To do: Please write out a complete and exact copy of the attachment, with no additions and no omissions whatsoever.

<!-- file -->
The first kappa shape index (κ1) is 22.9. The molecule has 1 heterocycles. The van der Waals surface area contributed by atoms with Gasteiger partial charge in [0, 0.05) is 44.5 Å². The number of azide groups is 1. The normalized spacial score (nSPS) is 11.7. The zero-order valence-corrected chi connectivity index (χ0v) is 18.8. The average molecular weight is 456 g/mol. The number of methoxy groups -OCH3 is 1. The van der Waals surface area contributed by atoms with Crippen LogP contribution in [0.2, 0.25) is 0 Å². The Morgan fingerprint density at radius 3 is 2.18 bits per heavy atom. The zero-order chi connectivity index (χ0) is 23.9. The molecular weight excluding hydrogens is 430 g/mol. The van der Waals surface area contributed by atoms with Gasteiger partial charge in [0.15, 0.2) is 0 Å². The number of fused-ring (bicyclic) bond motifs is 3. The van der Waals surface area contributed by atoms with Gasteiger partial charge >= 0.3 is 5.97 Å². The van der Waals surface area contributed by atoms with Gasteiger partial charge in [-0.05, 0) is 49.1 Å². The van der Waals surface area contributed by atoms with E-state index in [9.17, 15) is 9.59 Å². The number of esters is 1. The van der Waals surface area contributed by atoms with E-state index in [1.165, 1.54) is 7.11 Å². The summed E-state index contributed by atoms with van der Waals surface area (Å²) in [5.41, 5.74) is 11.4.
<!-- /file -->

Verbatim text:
The first kappa shape index (κ1) is 22.9. The molecule has 1 heterocycles. The van der Waals surface area contributed by atoms with Gasteiger partial charge in [0, 0.05) is 44.5 Å². The number of azide groups is 1. The normalized spacial score (nSPS) is 11.7. The zero-order valence-corrected chi connectivity index (χ0v) is 18.8. The average molecular weight is 456 g/mol. The number of methoxy groups -OCH3 is 1. The van der Waals surface area contributed by atoms with Crippen LogP contribution in [0.2, 0.25) is 0 Å². The Morgan fingerprint density at radius 3 is 2.18 bits per heavy atom. The zero-order chi connectivity index (χ0) is 23.9. The molecular weight excluding hydrogens is 430 g/mol. The van der Waals surface area contributed by atoms with Gasteiger partial charge in [0.15, 0.2) is 0 Å². The number of fused-ring (bicyclic) bond motifs is 3. The van der Waals surface area contributed by atoms with Gasteiger partial charge >= 0.3 is 5.97 Å². The van der Waals surface area contributed by atoms with Gasteiger partial charge in [-0.05, 0) is 49.1 Å². The van der Waals surface area contributed by atoms with E-state index in [9.17, 15) is 9.59 Å². The number of esters is 1. The van der Waals surface area contributed by atoms with E-state index in [1.165, 1.54) is 7.11 Å². The summed E-state index contributed by atoms with van der Waals surface area (Å²) in [5.41, 5.74) is 11.4.